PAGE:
Bank of America is trying to correct a wrong again! BofA will pay $1000, $2000 or even $5000 to mortgage loan applicants who were asked to provide a letter from their doctor to document the income they received from Social Security Disability Insurance. According to the New York Market Watch, applicants who provided more detailed medical information about their income may be paid more than those who asked for a doctor verification of their source of income.
The lawsuit stems from three complaints filed by loan applicants with the U.S. Department of Housing and Urban Development (HUD). HUD charged Bank of America in February with discriminating against disabled home buyers by asking them for medical information and proof of federal disability income.
It is illegal for lenders to ask about the severity of a disability, under federal law. The bank will hire an administrator to search about 25,000 loan applications involving SSDI income to identify any other victims. The government charged that the bank violated the U.S. Fair Housing Act.
You might be one of many, who are at the point of being able to purchase a home again. If you did a short sale over 2 years ago, you might be eligible. It is always good to contact a local Realtor or lender who can help answer those questions. The key to being able to purchase again is your FICA Score. Do yourself a favor and find out what is on your credit score that needs to be cleaned up, so when the time is right you will be ready.
The interest rate you receive is determined on if you have a high or low score. If your credit score is low your interest rate will be higher and if you have a high credit score you will get a lower interest rate. Whether high or low this is the time for you to buy. Mostly anything and everything you buy any more is determined on your credit score, so continue to check your score throughout the year to make sure that everything being reported is correct and is yours and not someone else’s. The Los Angeles Times reported that interest rates are at rock bottom levels. The average 30-year fixed-rate mortgage has been below 4% almost every week this year, but one. Two-thirds of Americans pay 5% interest on their mortgage or higher. Unfortunately, several factors keep homeowners from being able to lower their interest rate, bad credit, insufficient income, tighter lending standards, no equity in their homes, and the cost of a refinance.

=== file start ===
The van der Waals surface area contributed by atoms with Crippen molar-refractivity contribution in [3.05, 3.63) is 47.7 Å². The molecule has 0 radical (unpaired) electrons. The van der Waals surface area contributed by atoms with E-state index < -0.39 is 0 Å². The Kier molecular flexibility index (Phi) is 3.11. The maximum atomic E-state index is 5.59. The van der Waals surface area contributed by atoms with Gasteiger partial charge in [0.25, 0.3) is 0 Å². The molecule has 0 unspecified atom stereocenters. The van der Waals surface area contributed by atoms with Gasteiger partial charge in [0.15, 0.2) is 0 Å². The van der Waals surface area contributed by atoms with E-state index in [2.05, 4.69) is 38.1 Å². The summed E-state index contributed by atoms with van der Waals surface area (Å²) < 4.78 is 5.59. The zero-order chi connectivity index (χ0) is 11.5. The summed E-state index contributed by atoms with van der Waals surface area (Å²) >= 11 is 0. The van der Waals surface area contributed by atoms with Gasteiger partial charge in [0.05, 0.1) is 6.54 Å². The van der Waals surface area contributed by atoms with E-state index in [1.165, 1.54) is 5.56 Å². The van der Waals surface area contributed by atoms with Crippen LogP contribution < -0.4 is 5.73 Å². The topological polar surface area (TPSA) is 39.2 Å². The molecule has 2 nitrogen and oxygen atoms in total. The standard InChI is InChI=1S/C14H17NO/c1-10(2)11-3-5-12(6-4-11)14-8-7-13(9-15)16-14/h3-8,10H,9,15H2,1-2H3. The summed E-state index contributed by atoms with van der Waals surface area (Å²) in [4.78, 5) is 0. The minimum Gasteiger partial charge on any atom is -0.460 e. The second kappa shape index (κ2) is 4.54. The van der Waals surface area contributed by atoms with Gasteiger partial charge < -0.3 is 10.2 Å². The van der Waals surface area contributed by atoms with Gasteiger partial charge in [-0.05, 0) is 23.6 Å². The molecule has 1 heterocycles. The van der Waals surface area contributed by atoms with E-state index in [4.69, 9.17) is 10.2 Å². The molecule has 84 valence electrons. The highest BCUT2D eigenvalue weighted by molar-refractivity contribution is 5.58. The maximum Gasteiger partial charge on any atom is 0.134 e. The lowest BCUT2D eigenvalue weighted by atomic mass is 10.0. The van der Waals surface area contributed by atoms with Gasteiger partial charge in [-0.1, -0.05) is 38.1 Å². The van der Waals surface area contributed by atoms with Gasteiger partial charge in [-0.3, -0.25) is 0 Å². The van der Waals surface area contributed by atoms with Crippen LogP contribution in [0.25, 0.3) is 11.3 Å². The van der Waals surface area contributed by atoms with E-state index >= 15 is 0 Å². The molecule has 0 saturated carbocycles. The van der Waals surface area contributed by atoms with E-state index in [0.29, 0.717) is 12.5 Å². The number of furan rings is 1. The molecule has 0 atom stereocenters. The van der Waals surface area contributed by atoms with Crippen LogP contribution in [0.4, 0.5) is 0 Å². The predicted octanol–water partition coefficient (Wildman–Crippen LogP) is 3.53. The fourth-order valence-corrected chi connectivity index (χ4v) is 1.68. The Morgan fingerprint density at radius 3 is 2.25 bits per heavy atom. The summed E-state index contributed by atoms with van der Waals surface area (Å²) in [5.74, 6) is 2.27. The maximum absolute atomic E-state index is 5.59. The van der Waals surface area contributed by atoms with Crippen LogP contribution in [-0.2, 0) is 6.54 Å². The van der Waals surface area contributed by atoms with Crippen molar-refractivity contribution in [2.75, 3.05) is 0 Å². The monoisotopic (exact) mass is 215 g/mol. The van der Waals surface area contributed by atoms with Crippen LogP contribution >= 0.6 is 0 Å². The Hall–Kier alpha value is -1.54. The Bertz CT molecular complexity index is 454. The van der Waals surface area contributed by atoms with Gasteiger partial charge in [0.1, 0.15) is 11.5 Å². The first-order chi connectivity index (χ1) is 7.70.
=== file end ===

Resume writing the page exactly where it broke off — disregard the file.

Economists and policymakers see a big opportunity, arguing that getting borrowers into lower cost loans would be effective and a way of stimulating the economy, also to help free up income for those who are struggling to pay their mortgage even refinancing underwater borrowers. Whatever it might be, there will always be something new to listen to or learn about. This is new to everyone. What a learning curve! Diane is the President of the Lodi Association of Realtors.
Diane Gallagher is the president of the Lodi Association of Realtors and can be reached at email@example.com